The play’s apologists tend to assume that the audience will find Petruchio attractive in the last scenes of the play, that he has ceased to be a bully, showing either that he was ‘curst for policy’ only while it was necessary, or that he, too, has been reformed by the proceedings. But Petruchio’s last action, bar his exit, is to make sure he publicly humiliates (in the most literal sense, requiring her to make explicit the extremes of her humility) his wife. This may be the act of a man who considers her better than the other women, but not one who considers her too good to abase herself in front of the other men.

The trouble with trying to convince ourselves that the last scene actually shows Kate and Petruchio in an alliance against the others is that the image they present of themselves challenges only what the others thought of them as individuals, but does not challenge at all their idea of what a relationship should look like, so they clearly have not risen above the society from which they come, or got beyond concerning themselves with what people think of them.

So, if these perspectives fail to satisfy, is there any way that we can look at this play that saves it from being grossly offensive? Of course, you can play the whole thing as a monstrous tragedy, but (apart from making for a very grim night in the theatre) you then risk sending the message that the inevitable fate of an independent-minded woman is to be broken.

I think there is a key hidden in the special features of a work written as a play to be seen, not a book to be read. When someone writes a script for performance, it is designed to generate non-linguistic material, too. What Katherine’s final speech presents us with is a complete and staggering contradiction between the form of the speech and its content, between the dominance of the voice and figure on the stage and the submission they are describing. Thus, while the content of the speech suggests that it could only be supporting the status quo, its shape and context have always unsettled such an easy assumption. An audience in a theatre is getting only a minimal proportion of its messages from the direct meaning of the words spoken; it will always be absorbing information from the positioning of bodies on stage, the sound, the responses of the performers to one another, and many other elements. Katherine is speaking the longest speech in the play, she is the centre of attention, she is speaking uninterrupted, classical rhetoric, and will almost certainly be either centre stage or roaming freely over the full space of the stage while everyone else is still. In short, as an audience we are being told that Katherine is the most dominant personality by everything except the words.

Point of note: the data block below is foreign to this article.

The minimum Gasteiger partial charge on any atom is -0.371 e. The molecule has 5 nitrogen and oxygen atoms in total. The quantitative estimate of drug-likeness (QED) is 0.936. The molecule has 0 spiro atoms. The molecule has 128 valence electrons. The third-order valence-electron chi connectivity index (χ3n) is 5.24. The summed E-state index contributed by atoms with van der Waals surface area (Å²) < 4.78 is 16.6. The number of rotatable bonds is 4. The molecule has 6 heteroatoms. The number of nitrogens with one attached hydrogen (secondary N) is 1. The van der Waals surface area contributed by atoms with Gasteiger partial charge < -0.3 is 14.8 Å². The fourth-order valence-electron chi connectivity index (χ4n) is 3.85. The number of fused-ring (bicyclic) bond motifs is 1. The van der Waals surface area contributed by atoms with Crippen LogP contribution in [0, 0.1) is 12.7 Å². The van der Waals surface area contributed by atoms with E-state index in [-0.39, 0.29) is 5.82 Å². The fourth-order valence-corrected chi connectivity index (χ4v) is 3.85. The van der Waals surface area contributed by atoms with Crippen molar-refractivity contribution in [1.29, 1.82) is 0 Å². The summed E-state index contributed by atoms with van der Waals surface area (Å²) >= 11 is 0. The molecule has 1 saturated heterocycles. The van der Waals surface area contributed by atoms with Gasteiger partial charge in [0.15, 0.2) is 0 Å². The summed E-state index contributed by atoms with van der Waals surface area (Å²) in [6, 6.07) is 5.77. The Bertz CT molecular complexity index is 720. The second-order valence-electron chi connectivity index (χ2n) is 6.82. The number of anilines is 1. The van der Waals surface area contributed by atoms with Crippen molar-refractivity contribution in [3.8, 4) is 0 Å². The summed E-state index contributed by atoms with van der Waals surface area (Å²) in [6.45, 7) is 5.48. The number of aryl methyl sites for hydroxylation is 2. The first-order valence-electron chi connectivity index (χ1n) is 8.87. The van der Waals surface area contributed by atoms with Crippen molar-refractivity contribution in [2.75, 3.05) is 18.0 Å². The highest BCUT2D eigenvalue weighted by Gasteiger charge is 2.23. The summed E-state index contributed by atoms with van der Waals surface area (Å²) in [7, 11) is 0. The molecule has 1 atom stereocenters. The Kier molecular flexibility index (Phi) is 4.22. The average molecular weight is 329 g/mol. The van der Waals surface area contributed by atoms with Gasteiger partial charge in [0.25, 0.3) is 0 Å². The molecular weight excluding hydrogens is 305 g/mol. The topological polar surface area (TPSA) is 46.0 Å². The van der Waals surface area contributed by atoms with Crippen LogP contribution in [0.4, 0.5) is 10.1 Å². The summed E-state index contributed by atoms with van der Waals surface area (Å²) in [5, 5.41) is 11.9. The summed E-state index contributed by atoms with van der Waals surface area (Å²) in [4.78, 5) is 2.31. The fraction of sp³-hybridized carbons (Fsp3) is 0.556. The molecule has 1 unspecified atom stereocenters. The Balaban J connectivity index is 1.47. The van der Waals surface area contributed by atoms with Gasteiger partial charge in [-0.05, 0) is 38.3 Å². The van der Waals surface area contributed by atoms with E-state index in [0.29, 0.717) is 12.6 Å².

Perhaps even more crucial is something we can learn from looking at the whole of Shakespeare’s body of work. Shakespeare wrote no fewer than six other plays in which a man who is basically scum is forgiven by a woman who is much better than he deserves, for the sake of love and community stability. Certainly, this still puts women in the role of the good redemptive force, which has been so annoying in a long string of stories stretching from the Odyssey to Knocked Up, but it does give us an answer to the many people who persist in claiming that Petruchio is a hero. He’s not, he’s just lucky.

Creating the story as a play-within-a-play, and emphasising deceptive appearances, jest and misrule, with the Christopher Sly Induction scenes goes some way towards encouraging us not to take Petruchio’s victory seriously. But more than this, Katherine is allowed to be too much the voice of those who deserve better respect than they are afforded by the status quo to be dismissed as having been served justly. She speaks lines that are too close to the hearts of those with spirit, and a passion for liberation:

My tongue will tell the anger of my heart,
Or else my heart concealing it will break
And rather than it shall, I will be free,
Even to the uttermost as I please in words.

By the way, the real reason The Taming of the Shrew is so sexy is because it’s actually all about falconry, but I’ll have to tell you about that some other time.

2 thoughts on “Oh, What Can We Do with The Taming of the Shrew?

  1. Wow. I really felt instructed by this and I love how you took us through different readings of a play that always leaves me a bit nauseated, even as I laugh. I don’t buy what Cusack has to say in the last, but I like the notion that how the crucial scene is played can change the play for us. Great post — you got a lot of information into a little space and really said something.

  2. Pingback: 73rd Down Under Feminist Carnival! | The Conversationalist